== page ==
HILO — The second time’s a charm for Volcano native David Teehee.
Teehee, who now lives in Portland, Ore., completed the Pacific Crest Trail earlier this month, nearly five months after setting off, and two years after his first attempt to do so.
Spanning about 2,650 miles through California, Oregon and Washington, the Pacific Crest National Scenic Trail runs from the Mexico border to Canada, starting near Campo, California, and ending near the Canadian border at Manning Provincial Park in British Columbia.
Teehee, who turned 28 on the trail, started on April 20 and finished Sept. 13.
Previously a hiking guide on Oahu, Teehee said he first discovered the PCT in 2014 after a friend completed it.
He and his girlfriend were inspired to attempt the journey in 2016 and walked about 900 miles, or about a third of the trail, before Teehee said they both contracted a stomach flu.
The couple had to take several days to recover, which Teehee said not only “set us back time wise, but budget wise as well.”
Although they “hiked a lot,” Teehee said that was the first time the pair had attempted a trek that big, and they “soon realized we didn’t have the budget or time to finish that year.”
For Teehee, though, that wasn’t the end.
“Once I started with the thought I would walk from Mexico to Canada, I was really committed to the idea,” he said.
He knew he wanted to return and do the whole trail in one season. But success, said Teehee, is “the matter of picking the right year.”
Successfully hiking the trail depends on a number of factors, such as wildfires that year, the amount of snow that has fallen in the Sierra Nevada mountain range and “if the weather stays nice enough in the fall to get all the way to Canada,” he said.
The trek wasn’t all smooth sailing, but luck seemed to be in his favor this time around.
According to Teehee, who was given the trail name “Two-Pack” by fellow hikers, there were “a bunch of wildfires,” but he started “at just the right time that it seemed as I was walking through those places, there were fires popping up about a week behind me,” and trails started to close in places he had just gone through.
In another instance, after a big fire on the California-Oregon border, Teehee said the trail had reopened the morning he had gone through the area.
He did face a few detours where trails were closed from previous years, but Teehee said he maintained a “continuous foot path,” where he would walk around the closure to get back to the trail.
In total, he had three fire alternate routes and detours, which added a few extra days to his trip, and Teehee estimates that he walked a total of 2,680 miles.
Different sections of the trail also posed different challenges.
Teehee said there were a “few long, waterless stretches” in the Southern California desert, where hikers need to carry a lot of water, the additional weight of which “adds to your discomfort in hiking.”
For example, he said that six liters of water to get through a 42-mile stretch with no water sources added close to 13 pounds of extra weight.
Depending on the area through which he was hiking, Teehee said his backpacks’ base weight, without food or water, was between 12 and 14 pounds, but total, the packs could weigh between 30 and 40 pounds.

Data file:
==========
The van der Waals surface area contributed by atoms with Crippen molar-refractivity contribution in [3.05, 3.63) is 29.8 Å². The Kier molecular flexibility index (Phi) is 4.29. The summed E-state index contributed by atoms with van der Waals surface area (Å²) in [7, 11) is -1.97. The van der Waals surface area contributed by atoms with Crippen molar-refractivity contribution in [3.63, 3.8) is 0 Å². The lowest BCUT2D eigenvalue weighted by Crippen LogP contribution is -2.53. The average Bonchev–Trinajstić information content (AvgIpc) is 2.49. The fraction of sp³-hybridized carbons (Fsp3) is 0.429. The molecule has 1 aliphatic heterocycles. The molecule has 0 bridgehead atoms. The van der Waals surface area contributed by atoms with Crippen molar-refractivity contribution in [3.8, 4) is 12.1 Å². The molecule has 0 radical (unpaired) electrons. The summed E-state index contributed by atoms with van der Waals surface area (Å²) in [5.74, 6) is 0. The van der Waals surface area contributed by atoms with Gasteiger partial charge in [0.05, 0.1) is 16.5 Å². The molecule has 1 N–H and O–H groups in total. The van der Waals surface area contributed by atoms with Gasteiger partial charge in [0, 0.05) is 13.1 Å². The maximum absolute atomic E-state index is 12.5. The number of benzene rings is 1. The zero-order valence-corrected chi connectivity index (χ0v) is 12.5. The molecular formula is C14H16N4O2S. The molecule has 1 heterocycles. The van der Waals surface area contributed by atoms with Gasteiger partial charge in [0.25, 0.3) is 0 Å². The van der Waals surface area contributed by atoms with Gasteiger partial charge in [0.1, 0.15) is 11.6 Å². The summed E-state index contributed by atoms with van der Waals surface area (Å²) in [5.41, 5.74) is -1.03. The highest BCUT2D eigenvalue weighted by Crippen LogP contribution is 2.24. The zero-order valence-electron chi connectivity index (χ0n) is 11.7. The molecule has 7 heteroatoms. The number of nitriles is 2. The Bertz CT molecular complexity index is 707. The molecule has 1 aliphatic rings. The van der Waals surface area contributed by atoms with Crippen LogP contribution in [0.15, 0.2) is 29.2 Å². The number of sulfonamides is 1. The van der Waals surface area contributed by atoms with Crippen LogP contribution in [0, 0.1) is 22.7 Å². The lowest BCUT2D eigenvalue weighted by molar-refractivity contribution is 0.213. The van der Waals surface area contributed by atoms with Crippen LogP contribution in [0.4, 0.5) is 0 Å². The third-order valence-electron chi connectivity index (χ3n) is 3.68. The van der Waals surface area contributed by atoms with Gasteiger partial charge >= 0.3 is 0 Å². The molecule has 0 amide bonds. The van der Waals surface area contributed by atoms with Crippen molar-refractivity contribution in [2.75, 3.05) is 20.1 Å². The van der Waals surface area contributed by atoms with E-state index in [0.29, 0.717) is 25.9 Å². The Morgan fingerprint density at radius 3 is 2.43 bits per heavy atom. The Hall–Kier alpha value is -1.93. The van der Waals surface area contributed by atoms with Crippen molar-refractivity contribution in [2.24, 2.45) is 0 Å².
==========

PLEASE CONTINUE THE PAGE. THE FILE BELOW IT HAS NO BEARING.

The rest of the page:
As he drew closer to the trail’s end, Teehee said he thought about the previous five months, how long the trail was and his exhaustion.
At one point, Teehee said he was happy to be done because he had been on the trail so long, but was also sad “thinking about the trail and the community and all the people I met.”
The trail, he said, has its own culture where “everyone’s doing this awesome thing,” and are “around a bunch of people and you’re all in this one thing together. It kind of made me sad (that) I would be leaving this type of world at the end of my (hike).”
Dad Dale Teehee, who still lives in Volcano, said his son’s trip was “pretty awesome.”
“If I was 20 years younger, I would have wanted to do it with him,” he said.
When he learned David had completed the trail, Dale Teehee said he was jubilant.
“I was like ‘that’s my boy,’” the father said. I knew he could do it, but he did it.”
Looking forward, David Teehee said he’s satisfied now that he finished the Pacific Crest Trail, but expressed interest in some international hiking treks.
He said he’s thinking about possibly walking the Te Araroa trail through New Zealand, “which would be really fun,” as well as “some long trails in Australia, but that’s all I really got on my radar.”
Teehee blogged throughout his journey on the Pacific Crest Trail, “mainly so that I could look back at every day and kind of remember my feelings and remember the people that I met.”
As his family shared the link, more and more people reached out to Teehee, which he said inspired him to keep it going.
The blog can be found online at teeheepct.blogspot.com.
About the trail
According to the Pacific Crest Trail Association, the PCT was first proposed by Catherine Montgomery in 1926.
Along with the Appalachian Trail, the Pacific Crest Trail was designated one of the first National Scenic Trails in 1968.
Information provided on the association website states that 10 percent of the PCT is on private land. The pedestrian and equestrian trail also crosses 26 national forests, seven national parks, five state parks and four national monuments.
Email Stephanie Salmons at firstname.lastname@example.org.